Rainwater Harvesting System – Methods, Types and Importance
Water is a necessity for all living things, including plants, animals, and humans, to survive and perform various biological functions.
Ever considered a day without access to water?
No, and it is difficult to imagine. Everyday tasks including cleaning, washing, bathing, cooking, drinking, and other domestic and professional usage all involve the use of water.
The ecosystem’s most valuable, necessary, and abiotic component is water. Today, water is becoming increasingly scarce, and this is largely due to a lack of water conservation efforts and water body pollution. So, let’s start conserving water now so that we don’t squander any of it.
What is Rainwater Harvesting?
Rainwater harvesting (RWH) is the practice of collecting and storing rainwater as opposed to letting it flow off. Rainwater is gathered from a surface that resembles a roof and directed to a container with percolation, such as a tank, cistern, deep pit (well, shaft, or borehole), aquifer, or reservoir where it seeps down and replenishes the groundwater table. With the aid of nets or other instruments, dew and fog can also be gathered.
Stormwater harvesting is different from rainwater harvesting since the runoff from roofs and other surfaces is often collected for storage and later utilization. It can be used for irrigation, home use with correct handling, watering gardens and cattle, and domestic heating. Groundwater recharge or longer-term storage projects may be undertaken with the gathered water.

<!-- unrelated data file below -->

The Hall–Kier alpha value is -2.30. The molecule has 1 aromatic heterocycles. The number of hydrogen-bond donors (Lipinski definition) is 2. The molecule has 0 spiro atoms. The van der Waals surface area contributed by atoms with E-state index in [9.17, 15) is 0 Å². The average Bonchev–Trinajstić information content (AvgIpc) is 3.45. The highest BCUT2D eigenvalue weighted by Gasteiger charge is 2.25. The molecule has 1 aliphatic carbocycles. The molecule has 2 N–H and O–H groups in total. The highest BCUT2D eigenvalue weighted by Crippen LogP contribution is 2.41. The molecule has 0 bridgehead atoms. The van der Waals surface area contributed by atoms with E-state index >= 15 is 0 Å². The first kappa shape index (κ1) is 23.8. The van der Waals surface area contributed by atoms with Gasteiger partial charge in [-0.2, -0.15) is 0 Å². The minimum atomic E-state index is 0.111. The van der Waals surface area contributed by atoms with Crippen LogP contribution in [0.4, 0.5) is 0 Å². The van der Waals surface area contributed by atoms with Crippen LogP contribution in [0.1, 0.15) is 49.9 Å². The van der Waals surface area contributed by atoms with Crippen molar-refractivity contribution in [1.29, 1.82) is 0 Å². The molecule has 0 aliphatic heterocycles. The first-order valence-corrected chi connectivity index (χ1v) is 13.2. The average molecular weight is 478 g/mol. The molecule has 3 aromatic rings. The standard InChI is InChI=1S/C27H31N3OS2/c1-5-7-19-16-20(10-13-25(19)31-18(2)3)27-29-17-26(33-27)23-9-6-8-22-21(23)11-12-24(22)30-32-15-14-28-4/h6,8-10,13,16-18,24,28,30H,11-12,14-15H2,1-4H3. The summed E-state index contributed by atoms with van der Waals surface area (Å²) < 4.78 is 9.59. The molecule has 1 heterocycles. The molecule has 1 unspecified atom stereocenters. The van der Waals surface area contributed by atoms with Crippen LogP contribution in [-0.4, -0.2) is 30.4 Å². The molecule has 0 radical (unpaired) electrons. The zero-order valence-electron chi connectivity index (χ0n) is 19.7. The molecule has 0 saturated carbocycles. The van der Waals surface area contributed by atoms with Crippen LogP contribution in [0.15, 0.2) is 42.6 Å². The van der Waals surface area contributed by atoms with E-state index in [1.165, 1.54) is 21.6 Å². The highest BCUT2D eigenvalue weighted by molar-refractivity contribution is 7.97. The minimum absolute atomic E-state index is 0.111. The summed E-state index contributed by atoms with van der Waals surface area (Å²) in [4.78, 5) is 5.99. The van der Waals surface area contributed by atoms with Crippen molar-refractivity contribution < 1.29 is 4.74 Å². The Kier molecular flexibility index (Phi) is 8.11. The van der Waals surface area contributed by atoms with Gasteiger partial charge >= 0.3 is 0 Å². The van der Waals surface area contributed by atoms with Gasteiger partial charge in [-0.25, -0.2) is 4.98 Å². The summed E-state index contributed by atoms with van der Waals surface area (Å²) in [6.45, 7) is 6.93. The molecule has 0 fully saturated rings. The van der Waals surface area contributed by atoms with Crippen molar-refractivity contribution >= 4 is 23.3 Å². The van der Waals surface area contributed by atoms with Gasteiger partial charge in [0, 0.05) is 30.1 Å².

Rainwater Harvesting Methods
The following are the two commonly used methods of rainwater harvesting:
- Surface runoff harvesting
- Rooftop rainwater harvesting
Surface Runoff Harvesting:
Surface runoff water harvesting is the process of collecting, storing, purifying, and treating stormwater for later use. These systems have the ability to collect large amounts of water if they are properly designed.
Rooftop rainwater harvesting:
The technique of collecting rainwater falling on the roof is called rooftop rainwater harvesting. Rooftop harvesting involves collecting rainwater from the roof of a building or house by turning it into a catchment area.
It can either be sent to an artificial recharge system or kept in a tank. If used properly, this technology, which is cheap and highly beneficial, contributes to raising the groundwater level of the area.
The components of rooftop rainwater harvesting are:
- First Flush
- Storage Tanks
Advantages of Rainwater Harvesting
The following is a list of the advantages of a rainwater harvesting system:
- Boosts groundwater level
- This technology is simple and easy to install and operate.
- Low operating cost
- Encourages energy and water conservation.
- It reduces the demand for potable water, especially in areas with low water levels.
- It helps in reducing soil erosion and floods.
- It is an excellent source of water for irrigation.